CHBA past president Bob Finnigan proud of 36 lives saved through The Mikey Network

Bob Finnigan, CHBA past president 2016, speaks proudly and from the heart about the network of defibrillators founded by Herity/Heathwood Homes, where he is a principal. In 2002, Finnigan’s home builder/developer company based in Toronto, Ontario started The Mikey Network to place portable defibrillators in public spaces. Today, The Mikey Network has distributed roughly 2,200 easy-to-use units to Canadians coast-to-coast.

The initiative launched after Mike Salem, marketing vice president and beloved colleague, died suddenly of a cardiac arrest while playing golf. He was only 56.

Determined to make a difference in Canadians’ lives, The Mikey Network educates Canadians about heart healthy lifestyles and distributes Mikeys to public spaces and children at risk of sudden cardiac arrest. Construction sites, arenas, golf courses, apartment buildings, and shopping centres are among some of the locations which have a Mikey. The registered charity is just one example of the contribution Canadian builders so often make to their communities.

Being proactive about health and safety with The Mikey Network

Emergencies can happen anywhere. Bob Finnigan wants the home building industry to be as proactive as possible, both on sites and within the communities in which they operate. He believes defibrillators should be on every residential construction site. It can be difficult often for emergency services to get to a job site and find the person in need within a reasonable time frame that would allow for a chance of survival, says Finnigan.

“On a busy construction site full of hardworking people, it’s important to keep them safe. High-rise builders should have defibrillator stations on every third or fourth floor,” Finnigan says.

“It’s a tangible asset that gives you a chance to survive if you’re in cardiac arrest. There are 2,200 places in Canada that are a whole lot safer than they would be without one.”

Saving lives, one defibrillator at a time

Mikey Network Defibrillators
A Mikey, a portable defibrillator.

The Mikey Network donates units to families as children are also at risk. Roughly 237 children in Ontario carry a Mikey with them today, according to Herity/Heathwood president Hugh Heron.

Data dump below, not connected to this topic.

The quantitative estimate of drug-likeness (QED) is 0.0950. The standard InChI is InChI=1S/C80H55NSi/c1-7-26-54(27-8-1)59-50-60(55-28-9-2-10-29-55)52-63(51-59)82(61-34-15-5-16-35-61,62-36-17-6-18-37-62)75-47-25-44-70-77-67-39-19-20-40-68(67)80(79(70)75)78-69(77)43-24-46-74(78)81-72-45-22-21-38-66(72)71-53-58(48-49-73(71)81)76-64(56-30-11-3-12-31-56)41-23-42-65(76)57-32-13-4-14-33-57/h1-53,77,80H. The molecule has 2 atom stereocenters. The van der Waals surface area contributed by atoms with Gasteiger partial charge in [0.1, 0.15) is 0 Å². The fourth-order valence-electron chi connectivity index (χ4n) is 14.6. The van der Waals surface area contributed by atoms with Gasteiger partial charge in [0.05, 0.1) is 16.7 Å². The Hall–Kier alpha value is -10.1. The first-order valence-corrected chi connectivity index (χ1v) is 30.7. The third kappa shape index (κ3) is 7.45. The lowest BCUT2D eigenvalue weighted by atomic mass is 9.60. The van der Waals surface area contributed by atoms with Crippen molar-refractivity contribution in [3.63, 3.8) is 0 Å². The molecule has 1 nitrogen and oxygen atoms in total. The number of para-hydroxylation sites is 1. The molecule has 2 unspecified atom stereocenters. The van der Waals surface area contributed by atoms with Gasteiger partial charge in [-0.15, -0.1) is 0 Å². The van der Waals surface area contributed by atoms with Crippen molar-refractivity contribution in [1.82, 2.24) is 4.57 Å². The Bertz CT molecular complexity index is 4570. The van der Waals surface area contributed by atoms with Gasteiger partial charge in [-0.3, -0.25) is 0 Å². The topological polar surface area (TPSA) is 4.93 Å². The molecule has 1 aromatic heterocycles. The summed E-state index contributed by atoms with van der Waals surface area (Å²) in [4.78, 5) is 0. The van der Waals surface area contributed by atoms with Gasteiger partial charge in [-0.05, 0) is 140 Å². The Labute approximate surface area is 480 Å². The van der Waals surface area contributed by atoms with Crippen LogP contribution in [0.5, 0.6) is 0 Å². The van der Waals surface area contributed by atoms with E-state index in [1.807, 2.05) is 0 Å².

Few people realize how many lives have been saved by Mikeys, including that of Archer Hackett from Renfrew, Ontario. The three-month-old was the youngest person saved by one of the portable defibrillators.

In January 2015 Archer, who suffers from an abnormal heart rhythm, was on his way the Children’s Hospital of Eastern Ontario in Ottawa when he went into cardiac arrest. Thankfully, his parents had a Mikey with them, and were able to pull over on the side of the road and re-start his heart.

Archer was one of eight lives saved in 2015, the highest number in one year since the program launched.

A letter from Archer’s parents reads, “…we cannot express how grateful we are … Archer wouldn’t have survived without your help. We’re so thankful to have him home.”

Morty Henkle, executive director of The Mikey Network, says saving Archer’s life was a big moment for The Mikey Network.

“I was amazed we were so lucky to have a Mikey with a family that was able to save this child’s life,” Henkle says. “Every save is a big save. We’ve had teenagers, we’ve had young children, a person in their 70s, but when you can actually save a child that’s just coming into the world, it’s a pretty awesome feeling.”

Heron admitted he got emotional when he heard Archer’s story.

“A three-month old baby. Just imagine. There were tears in my eyes – for a child to be given a second chance is fantastic,” he says.

The Mikey Network Team at The Walk of Life

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The original version of this post was published by Andrew Pariser here.